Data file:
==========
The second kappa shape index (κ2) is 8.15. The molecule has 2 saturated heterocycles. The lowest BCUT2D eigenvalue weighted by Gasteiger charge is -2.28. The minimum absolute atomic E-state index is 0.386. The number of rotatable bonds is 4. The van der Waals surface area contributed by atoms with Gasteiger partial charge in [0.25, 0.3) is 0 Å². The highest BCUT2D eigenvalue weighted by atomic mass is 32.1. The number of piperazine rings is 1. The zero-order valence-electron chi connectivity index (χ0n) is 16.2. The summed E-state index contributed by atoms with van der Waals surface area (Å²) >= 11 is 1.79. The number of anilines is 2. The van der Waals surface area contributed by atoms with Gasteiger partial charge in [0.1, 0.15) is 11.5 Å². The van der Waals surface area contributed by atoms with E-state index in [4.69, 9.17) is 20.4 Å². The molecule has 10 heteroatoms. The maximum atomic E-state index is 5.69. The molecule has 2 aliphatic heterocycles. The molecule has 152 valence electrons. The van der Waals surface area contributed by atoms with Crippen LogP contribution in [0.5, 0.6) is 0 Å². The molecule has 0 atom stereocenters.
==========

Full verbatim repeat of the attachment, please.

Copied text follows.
The second kappa shape index (κ2) is 8.15. The molecule has 2 saturated heterocycles. The lowest BCUT2D eigenvalue weighted by Gasteiger charge is -2.28. The minimum absolute atomic E-state index is 0.386. The number of rotatable bonds is 4. The van der Waals surface area contributed by atoms with Gasteiger partial charge in [0.25, 0.3) is 0 Å². The highest BCUT2D eigenvalue weighted by atomic mass is 32.1. The number of piperazine rings is 1. The zero-order valence-electron chi connectivity index (χ0n) is 16.2. The summed E-state index contributed by atoms with van der Waals surface area (Å²) >= 11 is 1.79. The number of anilines is 2. The van der Waals surface area contributed by atoms with Gasteiger partial charge in [0.1, 0.15) is 11.5 Å². The van der Waals surface area contributed by atoms with E-state index in [4.69, 9.17) is 20.4 Å². The molecule has 10 heteroatoms. The maximum atomic E-state index is 5.69. The molecule has 2 aliphatic heterocycles. The molecule has 152 valence electrons. The van der Waals surface area contributed by atoms with Crippen LogP contribution in [0.5, 0.6) is 0 Å². The molecule has 0 atom stereocenters.